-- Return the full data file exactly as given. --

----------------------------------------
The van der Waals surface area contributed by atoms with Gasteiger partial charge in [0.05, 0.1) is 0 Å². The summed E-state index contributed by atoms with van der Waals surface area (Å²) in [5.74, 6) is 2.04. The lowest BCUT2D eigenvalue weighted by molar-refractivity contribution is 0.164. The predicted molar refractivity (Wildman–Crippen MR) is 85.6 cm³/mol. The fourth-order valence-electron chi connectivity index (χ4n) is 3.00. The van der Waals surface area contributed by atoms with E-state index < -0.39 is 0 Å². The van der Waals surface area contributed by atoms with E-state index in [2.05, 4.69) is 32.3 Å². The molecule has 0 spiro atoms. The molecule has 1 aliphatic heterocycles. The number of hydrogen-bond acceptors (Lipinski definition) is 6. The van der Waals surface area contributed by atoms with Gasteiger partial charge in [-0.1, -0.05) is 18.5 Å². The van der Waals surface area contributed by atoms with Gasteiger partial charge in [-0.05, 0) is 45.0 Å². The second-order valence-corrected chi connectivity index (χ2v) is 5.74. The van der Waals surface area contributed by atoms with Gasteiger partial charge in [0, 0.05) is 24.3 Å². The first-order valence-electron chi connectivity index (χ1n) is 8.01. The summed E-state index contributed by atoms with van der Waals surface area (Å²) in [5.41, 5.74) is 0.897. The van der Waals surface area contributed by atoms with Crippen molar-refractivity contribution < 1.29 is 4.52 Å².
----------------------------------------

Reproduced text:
The van der Waals surface area contributed by atoms with Gasteiger partial charge in [0.05, 0.1) is 0 Å². The summed E-state index contributed by atoms with van der Waals surface area (Å²) in [5.74, 6) is 2.04. The lowest BCUT2D eigenvalue weighted by molar-refractivity contribution is 0.164. The predicted molar refractivity (Wildman–Crippen MR) is 85.6 cm³/mol. The fourth-order valence-electron chi connectivity index (χ4n) is 3.00. The van der Waals surface area contributed by atoms with E-state index < -0.39 is 0 Å². The van der Waals surface area contributed by atoms with E-state index in [2.05, 4.69) is 32.3 Å². The molecule has 0 spiro atoms. The molecule has 1 aliphatic heterocycles. The number of hydrogen-bond acceptors (Lipinski definition) is 6. The van der Waals surface area contributed by atoms with Gasteiger partial charge in [-0.1, -0.05) is 18.5 Å². The van der Waals surface area contributed by atoms with Gasteiger partial charge in [-0.05, 0) is 45.0 Å². The second-order valence-corrected chi connectivity index (χ2v) is 5.74. The van der Waals surface area contributed by atoms with Gasteiger partial charge in [0, 0.05) is 24.3 Å². The first-order valence-electron chi connectivity index (χ1n) is 8.01. The summed E-state index contributed by atoms with van der Waals surface area (Å²) in [5.41, 5.74) is 0.897. The van der Waals surface area contributed by atoms with Crippen molar-refractivity contribution < 1.29 is 4.52 Å².